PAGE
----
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November 1, 2010 / Dan Whipple

Off Topic: The (new) Congress and climate change

There was a distressing story in the Los Angeles Times on Saturday about the intended methods the newly Republican-dominated Congress would use in furtherance of its policies on climate change.

I use the word “policies” in the loosest sense. I used to think that people got into politics because they were interested in governing, in solving problems, in making a greater nation. But the Times story says that the new Republican majority doesn’t really have a policy on this important question, but is more interested in conducting a witch hunt on the scientists who are doing research on the issue.

Rep. Dan Issa (R.-Calif.) wants to investigate the work of climate scientists whom he claims have manipulated their data.

Never mind that this particular witch hunt has already been conducted on two continents. There have been at least three investigations into this alleged manipulation. All have shown decisively and conclusively that there is no manipulation, no coverup, no fundamental scientific issue of any kind.

Climate change is real. One doesn’t even need to consult the scientific models to see it. It is evident in nature, from shrinking glaciers, disappearing ice sheets, changing patterns of animal habitation and migration, earlier and later seasonal events … and so on. There is—and there should be—serious and thoughtful disagreement about what to do about it. But hauling up scientists into a kangaroo court because a congressman or two is too dense to understand the issues, is too lazy even to examine the evidence that’s all around him, is the worst form of McCarthyism. This will paralyze science, paralyze policy, and lead us all to becoming a weaker and worse nation.

Furthermore, the hysteria about overregulation—at least in regards to climate policy—is laughably out of place. The federal government under both Democrats and Republicans has failed miserably to take the leadership on this issue, leaving it to Europe, even to (gasp!) China and the developing world. Any issue that can’t be bombed or tortured into submission seems to completely flummox our congressional representatives on both sides of the aisle. The U.S. failures on climate policy make up a near-perfect case study in why the United States is slipping from its perch as the world’s number one power.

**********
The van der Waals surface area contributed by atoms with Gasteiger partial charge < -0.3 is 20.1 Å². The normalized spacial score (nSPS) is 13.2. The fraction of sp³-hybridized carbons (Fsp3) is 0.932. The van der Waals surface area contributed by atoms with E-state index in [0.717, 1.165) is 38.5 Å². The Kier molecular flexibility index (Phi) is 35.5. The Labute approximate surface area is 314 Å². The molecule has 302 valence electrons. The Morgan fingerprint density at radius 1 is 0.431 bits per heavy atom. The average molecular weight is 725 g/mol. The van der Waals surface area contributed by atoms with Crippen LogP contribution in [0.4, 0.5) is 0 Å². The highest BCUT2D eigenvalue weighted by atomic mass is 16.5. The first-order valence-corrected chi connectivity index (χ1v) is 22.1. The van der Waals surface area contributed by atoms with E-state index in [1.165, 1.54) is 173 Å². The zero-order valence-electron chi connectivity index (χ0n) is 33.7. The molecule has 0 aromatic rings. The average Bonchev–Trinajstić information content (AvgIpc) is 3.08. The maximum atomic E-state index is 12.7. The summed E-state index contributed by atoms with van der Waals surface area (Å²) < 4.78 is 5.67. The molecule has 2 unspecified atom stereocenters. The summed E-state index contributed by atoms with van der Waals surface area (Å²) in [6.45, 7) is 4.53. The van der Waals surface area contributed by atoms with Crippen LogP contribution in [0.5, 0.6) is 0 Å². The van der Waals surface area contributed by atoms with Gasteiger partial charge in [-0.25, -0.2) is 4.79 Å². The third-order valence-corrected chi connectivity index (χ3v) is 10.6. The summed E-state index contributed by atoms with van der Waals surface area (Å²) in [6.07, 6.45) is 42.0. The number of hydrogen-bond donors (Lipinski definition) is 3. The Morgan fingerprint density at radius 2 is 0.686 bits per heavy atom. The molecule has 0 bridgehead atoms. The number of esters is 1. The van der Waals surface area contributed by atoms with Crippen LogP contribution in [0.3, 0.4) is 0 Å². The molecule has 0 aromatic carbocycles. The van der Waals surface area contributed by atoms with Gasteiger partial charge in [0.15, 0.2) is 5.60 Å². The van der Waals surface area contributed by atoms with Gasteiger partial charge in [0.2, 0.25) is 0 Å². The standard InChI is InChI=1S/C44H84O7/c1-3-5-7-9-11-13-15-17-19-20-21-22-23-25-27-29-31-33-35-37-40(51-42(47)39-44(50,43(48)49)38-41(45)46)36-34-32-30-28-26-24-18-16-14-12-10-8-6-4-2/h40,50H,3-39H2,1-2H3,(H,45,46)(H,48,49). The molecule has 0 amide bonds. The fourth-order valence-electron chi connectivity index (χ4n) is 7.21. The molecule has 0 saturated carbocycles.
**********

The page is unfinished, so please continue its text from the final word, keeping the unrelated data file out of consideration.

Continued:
Virtually all of the creative thinking on climate change is being done at the state and local level, or by the private sector. To take just one example, Swiss Re, the world’s largest reinsurance company, is deeply concerned about climate change. This is for a reason even someone as thick as Rep. Issa should be able to understand—it could cost them a lot of money. They see the destructive evidence all around them, in the increase in weather-related disasters which are lifting insurance claims to unprecedented levels.

This poverty of U.S. policy discourse on this and other policy issues is epitomized by what Senate Minority leader Mitch McConnell told the National Journal the other day. Does he want to make the nation stronger? Does he want peace in our time? Does he want business freed of restraint? Does he want to to the United States to world leadership role it enjoyed before the Bush administration destroyed it? No. “The single most important thing we want to achieve,” McConnell said,” is for President Obama to be a one-term president.”

This isn’t policy. It isn’t even conservative. It’s simply stupid.

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